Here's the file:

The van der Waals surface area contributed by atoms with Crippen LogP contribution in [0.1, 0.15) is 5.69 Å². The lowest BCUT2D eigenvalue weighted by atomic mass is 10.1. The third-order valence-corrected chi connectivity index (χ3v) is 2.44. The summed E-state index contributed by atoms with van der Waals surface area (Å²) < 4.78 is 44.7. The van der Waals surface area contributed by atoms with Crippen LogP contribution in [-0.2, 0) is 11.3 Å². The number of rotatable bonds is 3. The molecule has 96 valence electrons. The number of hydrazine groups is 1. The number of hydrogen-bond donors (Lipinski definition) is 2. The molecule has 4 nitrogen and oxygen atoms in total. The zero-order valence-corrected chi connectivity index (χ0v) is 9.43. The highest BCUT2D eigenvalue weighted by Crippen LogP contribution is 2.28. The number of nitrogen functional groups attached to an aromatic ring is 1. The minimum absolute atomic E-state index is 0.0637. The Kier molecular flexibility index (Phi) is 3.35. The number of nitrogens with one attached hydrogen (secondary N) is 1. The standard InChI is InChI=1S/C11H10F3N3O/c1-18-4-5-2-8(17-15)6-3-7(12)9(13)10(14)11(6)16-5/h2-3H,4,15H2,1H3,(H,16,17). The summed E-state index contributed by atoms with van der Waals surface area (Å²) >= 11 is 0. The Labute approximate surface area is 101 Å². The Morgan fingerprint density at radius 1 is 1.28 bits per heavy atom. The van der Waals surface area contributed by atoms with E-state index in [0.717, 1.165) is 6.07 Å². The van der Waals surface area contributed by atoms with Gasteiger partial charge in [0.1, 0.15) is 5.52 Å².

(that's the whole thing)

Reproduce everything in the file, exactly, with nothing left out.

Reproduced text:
The van der Waals surface area contributed by atoms with Crippen LogP contribution in [0.1, 0.15) is 5.69 Å². The lowest BCUT2D eigenvalue weighted by atomic mass is 10.1. The third-order valence-corrected chi connectivity index (χ3v) is 2.44. The summed E-state index contributed by atoms with van der Waals surface area (Å²) < 4.78 is 44.7. The van der Waals surface area contributed by atoms with Crippen LogP contribution in [-0.2, 0) is 11.3 Å². The number of rotatable bonds is 3. The molecule has 96 valence electrons. The number of hydrazine groups is 1. The number of hydrogen-bond donors (Lipinski definition) is 2. The molecule has 4 nitrogen and oxygen atoms in total. The zero-order valence-corrected chi connectivity index (χ0v) is 9.43. The highest BCUT2D eigenvalue weighted by Crippen LogP contribution is 2.28. The number of nitrogen functional groups attached to an aromatic ring is 1. The minimum absolute atomic E-state index is 0.0637. The Kier molecular flexibility index (Phi) is 3.35. The number of nitrogens with one attached hydrogen (secondary N) is 1. The standard InChI is InChI=1S/C11H10F3N3O/c1-18-4-5-2-8(17-15)6-3-7(12)9(13)10(14)11(6)16-5/h2-3H,4,15H2,1H3,(H,16,17). The summed E-state index contributed by atoms with van der Waals surface area (Å²) >= 11 is 0. The Labute approximate surface area is 101 Å². The Morgan fingerprint density at radius 1 is 1.28 bits per heavy atom. The van der Waals surface area contributed by atoms with E-state index in [0.717, 1.165) is 6.07 Å². The van der Waals surface area contributed by atoms with Gasteiger partial charge in [0.1, 0.15) is 5.52 Å².